As I mentioned yesterday, I try to patronize local businesses whenever possible. One of the local farms where I frequent is Perrydell Farm.
This is an excerpt from their website.
Perrydell Farm is a working and fully self sufficient dairy farm. We own 170 acres of land and also rent an additional 180 acres where we plant and harvest almost everything we need to feed our cows.
The farm was bought in 1923 by Howard Perry. His two sons, George and Roger eventually took over the farm and they had the foresight to start bottling their own milk in 1963. Because of this approach, the farm now supports five families from the milk of only 160 cows. This is quite an accomplishment in todays farming economy
The farm is now owned and operated by Georges's sons, Tom, Greg, and Chip. Everyone in our family stays involved in the farm, since there is always work to be done. We consider this a blessing in disguise that always ensures our family will be together and close.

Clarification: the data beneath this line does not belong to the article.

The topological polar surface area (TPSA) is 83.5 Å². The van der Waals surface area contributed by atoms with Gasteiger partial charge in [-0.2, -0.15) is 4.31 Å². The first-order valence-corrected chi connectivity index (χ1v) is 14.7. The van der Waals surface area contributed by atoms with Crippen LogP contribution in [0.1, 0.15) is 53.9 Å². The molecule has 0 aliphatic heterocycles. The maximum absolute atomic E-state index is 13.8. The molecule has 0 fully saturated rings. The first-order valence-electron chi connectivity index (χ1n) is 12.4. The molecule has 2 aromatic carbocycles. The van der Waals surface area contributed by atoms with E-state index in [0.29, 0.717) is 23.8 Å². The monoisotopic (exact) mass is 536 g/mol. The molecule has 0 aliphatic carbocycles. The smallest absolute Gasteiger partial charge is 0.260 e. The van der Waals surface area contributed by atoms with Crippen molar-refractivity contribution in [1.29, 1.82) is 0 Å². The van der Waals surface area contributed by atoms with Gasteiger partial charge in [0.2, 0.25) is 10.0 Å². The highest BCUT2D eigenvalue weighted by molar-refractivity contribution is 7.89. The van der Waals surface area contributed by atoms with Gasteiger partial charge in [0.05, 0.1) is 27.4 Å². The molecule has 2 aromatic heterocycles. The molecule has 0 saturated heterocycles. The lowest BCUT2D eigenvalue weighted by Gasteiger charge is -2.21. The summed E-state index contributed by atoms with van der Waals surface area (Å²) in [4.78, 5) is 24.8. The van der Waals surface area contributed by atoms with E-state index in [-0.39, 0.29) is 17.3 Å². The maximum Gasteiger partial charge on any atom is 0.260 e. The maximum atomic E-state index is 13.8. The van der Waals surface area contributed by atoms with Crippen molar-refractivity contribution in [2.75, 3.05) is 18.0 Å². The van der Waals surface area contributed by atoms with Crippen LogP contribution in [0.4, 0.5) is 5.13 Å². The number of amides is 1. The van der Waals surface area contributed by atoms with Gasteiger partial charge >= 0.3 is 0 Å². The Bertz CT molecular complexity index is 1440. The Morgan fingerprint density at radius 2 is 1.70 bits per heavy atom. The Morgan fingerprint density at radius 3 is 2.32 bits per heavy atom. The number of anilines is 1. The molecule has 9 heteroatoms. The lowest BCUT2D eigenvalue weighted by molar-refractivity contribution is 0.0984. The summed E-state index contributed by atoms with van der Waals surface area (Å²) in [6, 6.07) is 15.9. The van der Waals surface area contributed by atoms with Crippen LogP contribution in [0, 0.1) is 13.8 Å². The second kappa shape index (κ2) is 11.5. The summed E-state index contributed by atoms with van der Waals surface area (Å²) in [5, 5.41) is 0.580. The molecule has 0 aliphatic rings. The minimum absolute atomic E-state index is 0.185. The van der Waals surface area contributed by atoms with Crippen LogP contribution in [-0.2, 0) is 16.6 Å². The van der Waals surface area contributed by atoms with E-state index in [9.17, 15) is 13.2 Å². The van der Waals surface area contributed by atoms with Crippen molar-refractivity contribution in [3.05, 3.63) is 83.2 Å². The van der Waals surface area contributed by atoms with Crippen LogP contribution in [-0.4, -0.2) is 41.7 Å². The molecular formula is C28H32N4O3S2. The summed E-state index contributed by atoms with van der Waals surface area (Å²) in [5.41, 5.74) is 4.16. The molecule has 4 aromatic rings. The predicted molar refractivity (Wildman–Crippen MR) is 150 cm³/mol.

We first started buying milk at Perrydell after our girls took a preschool field trip to the site. After I learned a little about their history and commitment to hormone-free milk, we decided to try their product. Rob and the kids will not drink any other milk. They say the flavor is fresher and better-tasting than any other milk we've tried. In the past few years, the farm has started making their own ice cream. We now only buy Perrydell ice cream.
Much has been said about dairy in the past week or so. I've read that milk causes osteoporosis (huh?). I've read that no one really needs milk, but that the dairy industry is so powerful that they gained a spot on the My Plate. I've also read that we are the only species that drinks the milk of other animals.
Here's the thing: my family loves milk. We love ice cream. We love butter. We love freshly whipped cream. We love Perrydell.
At any time (during business hours), you are free to take a self-guided tour on this idyllic piece of land. You'll see calves, the dairy cows, the bottling facilities, and you can find all sorts of dairy treats in their store. For a special treat, we'll take our kids to buy ice cream cones and to pet the calves. This is not agribusiness. This is a family farm that's been run for three generations serving the community.
And their chocolate milk? To.Die.For.
Do you have a local dairy?